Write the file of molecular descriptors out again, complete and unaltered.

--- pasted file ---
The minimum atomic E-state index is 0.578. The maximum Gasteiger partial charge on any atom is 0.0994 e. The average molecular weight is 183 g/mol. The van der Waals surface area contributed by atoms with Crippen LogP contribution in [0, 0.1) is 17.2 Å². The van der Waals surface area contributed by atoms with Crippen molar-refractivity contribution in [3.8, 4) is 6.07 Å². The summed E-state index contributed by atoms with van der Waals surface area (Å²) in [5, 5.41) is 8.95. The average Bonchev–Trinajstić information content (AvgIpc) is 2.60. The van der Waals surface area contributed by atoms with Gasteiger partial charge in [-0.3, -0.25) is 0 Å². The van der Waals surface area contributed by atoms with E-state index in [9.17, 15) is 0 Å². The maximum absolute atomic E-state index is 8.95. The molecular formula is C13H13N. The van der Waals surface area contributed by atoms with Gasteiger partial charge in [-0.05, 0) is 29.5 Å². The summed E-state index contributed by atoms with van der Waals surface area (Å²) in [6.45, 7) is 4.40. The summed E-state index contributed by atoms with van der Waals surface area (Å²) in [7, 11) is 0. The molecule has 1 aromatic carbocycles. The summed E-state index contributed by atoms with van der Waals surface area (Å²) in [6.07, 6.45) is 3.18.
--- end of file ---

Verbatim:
The minimum atomic E-state index is 0.578. The maximum Gasteiger partial charge on any atom is 0.0994 e. The average molecular weight is 183 g/mol. The van der Waals surface area contributed by atoms with Crippen LogP contribution in [0, 0.1) is 17.2 Å². The van der Waals surface area contributed by atoms with Crippen molar-refractivity contribution in [3.8, 4) is 6.07 Å². The summed E-state index contributed by atoms with van der Waals surface area (Å²) in [5, 5.41) is 8.95. The average Bonchev–Trinajstić information content (AvgIpc) is 2.60. The van der Waals surface area contributed by atoms with Gasteiger partial charge in [-0.3, -0.25) is 0 Å². The van der Waals surface area contributed by atoms with E-state index in [9.17, 15) is 0 Å². The maximum absolute atomic E-state index is 8.95. The molecular formula is C13H13N. The van der Waals surface area contributed by atoms with Gasteiger partial charge in [-0.05, 0) is 29.5 Å². The summed E-state index contributed by atoms with van der Waals surface area (Å²) in [6.45, 7) is 4.40. The summed E-state index contributed by atoms with van der Waals surface area (Å²) in [7, 11) is 0. The molecule has 1 aromatic carbocycles. The summed E-state index contributed by atoms with van der Waals surface area (Å²) in [6.07, 6.45) is 3.18.